I did not need any convincing to buy anything Silas had written, especially a book. When the cover was released and the announcement to preorder made, I was shaking with pure elation as I typed in my details. September 4th was a well-marked date for me. Things did not go according to plan and a week later, many of us were still waiting for the book to come out. When another proclamation came, this time announcing slots to travel for the first book reading of the book, Sexorcised, I knew it would kill me not to be part. Book or not in hand.

And here were 9 human people divided into four cars traversing the roads to get to Kisii before the curfew meant to contain Covid-19 to flatten the curve. The racing for the forward and ahead spot was cut short at Mai Mahiu where traffic was threatening to have us as overnight campers.

When the roads cleared, we made a stop at Narok for a meal to brace us for the rest of the journey. My favourite part of the meal was washing hands with hot water flowing directly from taps! Boiled meat, hot soup, ugali, and kachumbari was devoured while people stood. A few of us, the cultured, were seated to enjoy the meal exclusively. Full stomachs birthing happier faces, we made our way back on the road.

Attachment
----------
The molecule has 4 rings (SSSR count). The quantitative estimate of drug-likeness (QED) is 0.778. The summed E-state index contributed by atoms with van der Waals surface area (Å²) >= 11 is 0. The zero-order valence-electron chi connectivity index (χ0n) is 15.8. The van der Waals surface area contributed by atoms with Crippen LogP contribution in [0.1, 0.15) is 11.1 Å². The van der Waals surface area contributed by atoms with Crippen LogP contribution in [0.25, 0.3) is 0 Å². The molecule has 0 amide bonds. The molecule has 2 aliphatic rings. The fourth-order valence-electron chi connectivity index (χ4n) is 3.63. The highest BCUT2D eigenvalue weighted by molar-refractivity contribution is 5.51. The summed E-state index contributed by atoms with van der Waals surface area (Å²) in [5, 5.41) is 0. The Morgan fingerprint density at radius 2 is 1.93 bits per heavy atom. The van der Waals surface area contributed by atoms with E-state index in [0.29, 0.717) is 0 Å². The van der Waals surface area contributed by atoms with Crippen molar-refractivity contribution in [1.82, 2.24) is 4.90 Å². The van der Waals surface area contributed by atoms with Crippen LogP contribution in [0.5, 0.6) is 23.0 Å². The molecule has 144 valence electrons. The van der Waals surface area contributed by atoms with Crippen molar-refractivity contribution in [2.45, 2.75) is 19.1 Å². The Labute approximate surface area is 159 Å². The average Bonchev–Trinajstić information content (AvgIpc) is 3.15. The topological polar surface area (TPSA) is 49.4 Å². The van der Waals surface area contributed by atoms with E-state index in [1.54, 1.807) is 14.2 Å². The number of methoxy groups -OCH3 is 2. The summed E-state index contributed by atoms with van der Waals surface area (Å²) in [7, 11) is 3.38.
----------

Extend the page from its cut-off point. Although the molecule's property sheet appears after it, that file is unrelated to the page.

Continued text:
The gang stopped between Mahi Mahiu and Narok. For a drink.

My host family was making calls as I had made a poorly informed decision of announcing I was in Kisii when I was merely entering the environs. We arrived when the sirens were supposed to go loud but people were out and about minding their business. No masks on the chin like us Nairobi counterparts as Corona is only present in the capital. I washed the tiredness off my body with a cold shower and proceeded to a restless fit characteristic of new beds before sleep engulfed me.

Diana had tried recruiting me to be part of the swimmers but I had cited not having a costume as an excuse. My biggest reservation, however, was the unpredictable weather I was warned Kisii was fond of. The following morning, as I parted the curtains, I was met with a glistening glow of the sun promising the cling of a jealous lover. I dressed and joined the parents of my host for breakfast as she had to run off to work, it being a Friday.